I tend to like having a record of things, so I have enabled some settings that Org-mode provides to make sure changes to schedules or deadlines get a timestamped entry showing when the change happened: org-log-redeadline for changes to deadlines, and org-log-reschedule for changes to schedules. These seem like they would only rarely need to be examined, though, so I additionally enabled a setting (org-log-into-drawer) that causes these logs to be stashed into a drawer, named LOGBOOK by default.
This is my first use of Org-mode drawers, and I suspect that I'm going to want to use them more later on.
In addition to scheduling changes, this setting will also cause TODO state changes to be logged, but only if that state change would result in a note. See the entry in Settings for details.
I should note, however, that these settings will only cause an entry to be logged if you use the command or key binding to issue a new schedule or deadline, not if you edit the timestamp as text.
Before I wrap up, I have a couple of new usage patterns this week that do not fit the theme of schedules and deadlines:
I have discovered a more streamlined way of accessing my org files: C-' will cycle to the next org file, even if it isn't actually an open buffer. I'm finding this considerably handier than using C-x C-f or C-x b to pick out the file that I want next.
Also, I have discovered that it is possible to open an agenda view based on a search for an arbitrary string: C-c a s. This does supposedly also include regex searches, though I haven't tried that part out yet. Mostly I've been using this to quickly find tasks by ticket number. I can quickly get to the task at hand by pressing SPC (space) with my cursor on the item in the agenda view list to cause the upper panel to move to it, then q to quit out of the agenda view.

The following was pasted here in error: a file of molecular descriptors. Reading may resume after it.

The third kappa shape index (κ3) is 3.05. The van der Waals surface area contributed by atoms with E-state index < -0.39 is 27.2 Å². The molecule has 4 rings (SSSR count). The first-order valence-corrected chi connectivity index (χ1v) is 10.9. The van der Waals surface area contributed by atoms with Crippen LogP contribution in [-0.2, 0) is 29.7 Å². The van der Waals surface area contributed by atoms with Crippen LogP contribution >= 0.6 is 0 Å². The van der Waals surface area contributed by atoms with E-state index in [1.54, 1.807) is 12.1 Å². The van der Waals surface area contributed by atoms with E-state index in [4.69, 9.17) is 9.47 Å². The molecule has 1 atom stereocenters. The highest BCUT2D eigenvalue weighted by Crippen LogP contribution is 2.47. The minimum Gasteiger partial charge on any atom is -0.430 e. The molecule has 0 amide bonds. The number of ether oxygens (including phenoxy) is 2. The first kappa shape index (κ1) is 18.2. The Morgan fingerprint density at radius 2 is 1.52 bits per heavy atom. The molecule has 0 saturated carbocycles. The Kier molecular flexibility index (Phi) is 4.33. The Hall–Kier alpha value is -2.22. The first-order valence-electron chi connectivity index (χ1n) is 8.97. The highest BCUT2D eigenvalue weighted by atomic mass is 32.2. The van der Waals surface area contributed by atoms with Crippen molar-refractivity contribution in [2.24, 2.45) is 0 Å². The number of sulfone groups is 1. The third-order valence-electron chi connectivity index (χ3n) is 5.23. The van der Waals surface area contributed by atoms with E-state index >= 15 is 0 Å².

- org-log-into-drawer: Folds all logged timestamp items into a
drawer, by default LOGBOOK. In addition to rescheduling or
changing deadlines, this will also include changes to the TODO
- you explicitly use a key binding or command that makes you write a note
- you have per-keyword configuration set up with the special note or timestamp markers (see https://orgmode.org/manual/Tracking-TODO-state-changes.html)
- you mark a recurring TODO item complete
- org-log-redeadline: Adds a timestamp to the log for this item when you change an existing deadline.
- org-log-reschedule: Adds a timestamp to the log for this item when you change an existing schedule.